Generated IP addresses are synonymously referred to as random IPs. Then, an anonymous proxy is equally known as a random proxy or anonymizer. Thus, an anonymizer creates one or more random IP addresses to ensure the privacy and security of user experiences when surfing the Internet. Learn more about anonymizer attributes and benefits that will help users make an informed choice on their next proxy pick to minimize privacy and security risks, even for users that have or experience website bans!
Reasons to Use
Anonymizers are an excellent user choice for minimizing security risks, such as hacking or spying, protecting search history and cache to lessen targeted advertising, preventing identity theft, or stopping hosts or websites from obtaining personal information. Furthermore, using a proxy act as a barrier between a host or website and the user, so personal IP addresses are masked, making back tracing impossible. Some countries restrict Internet access or users may be blacklisted on some websites. However, a random proxy allows users to work around these virtual blockages imposed by a government entity or vendor by obtaining a permanent or temporary alternative IP address, usually linked to another country or residence! Unbounded web browsing that hides identities, including geolocations, is possible with this option.
There are two particular protocol types associated with random IPs. First is protocol-specific anonymizers where no additional software is needed. Essentially, a connection is made between the user and a proxy server, and commands are sent as a message to the anonymizer to customize user preferences further to ensure parameters of data transfers and transmissions of packets. In other words, these are standard web proxies that act as a medium between a user and a host or website. Bouncers (BNC) are an example of this protocol type that are useful for file transfer protocols (FTPs) and internet relay chat (IRC). Digital data encoding on radio frequency identifications (RFIDs) can also prevent tagging.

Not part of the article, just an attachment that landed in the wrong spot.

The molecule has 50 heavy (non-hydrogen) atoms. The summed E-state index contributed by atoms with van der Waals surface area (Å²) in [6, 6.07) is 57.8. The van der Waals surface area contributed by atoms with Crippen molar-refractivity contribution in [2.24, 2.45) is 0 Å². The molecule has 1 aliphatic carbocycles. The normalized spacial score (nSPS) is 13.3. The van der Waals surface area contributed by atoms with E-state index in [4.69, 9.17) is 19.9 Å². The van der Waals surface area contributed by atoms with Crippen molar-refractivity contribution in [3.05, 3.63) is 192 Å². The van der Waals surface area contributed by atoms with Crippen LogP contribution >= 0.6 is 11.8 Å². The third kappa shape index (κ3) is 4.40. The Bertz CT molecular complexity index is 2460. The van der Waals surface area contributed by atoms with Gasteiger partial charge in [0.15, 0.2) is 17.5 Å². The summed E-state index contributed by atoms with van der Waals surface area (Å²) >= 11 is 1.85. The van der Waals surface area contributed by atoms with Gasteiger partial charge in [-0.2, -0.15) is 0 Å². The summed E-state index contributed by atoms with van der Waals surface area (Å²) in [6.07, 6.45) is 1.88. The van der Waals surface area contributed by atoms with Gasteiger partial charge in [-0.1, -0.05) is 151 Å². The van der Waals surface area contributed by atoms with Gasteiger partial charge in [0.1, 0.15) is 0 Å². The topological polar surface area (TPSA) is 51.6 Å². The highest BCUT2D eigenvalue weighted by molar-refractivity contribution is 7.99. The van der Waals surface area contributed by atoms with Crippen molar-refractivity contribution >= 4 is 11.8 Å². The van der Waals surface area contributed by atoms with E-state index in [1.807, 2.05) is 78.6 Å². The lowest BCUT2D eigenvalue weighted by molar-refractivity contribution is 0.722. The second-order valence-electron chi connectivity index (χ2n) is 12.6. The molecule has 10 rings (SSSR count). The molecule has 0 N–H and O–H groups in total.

Next is protocol-independent anonymizers that are available through tunneling protocols downloaded from software. By exploiting encapsulation, data movement between private and public networks can anonymously occur. Examples of these anonymizers are OpenVPN, PPTP, and SOCKS. The most reliable and secure VPN alternative for users is servers with SOCKS5 proxies. SOCKS5 proxies are notably used by eCommerce businesses, gamers, and streamers, as these proxies have phenomenal connection speeds and low drop rates.
A random proxy may be daisy chained or use an onion router or I2P network. Daisy chained proxies are the most basic anonymity feature that makes traffic analysis complex and difficult. Better identity shadowing can be gained through an onion router, also known as Tor, as data is encrypted to prevent insights on the data packet’s origin and destination, but not on public sources, unless there is a censorship-resistant end-to-end encryption option or upgrade that comes with a slightly higher cost. Lastly is I2P, short for Invisible Internet Project, which mirrors onion routers, except its traffic nodes blend with other network traffic through tunneling, creating mixed logs with other users. Extreme decentralization and privacy are attributable to I2P as it is pure end-to-end encryption, so users’ data will never be logged on public websites.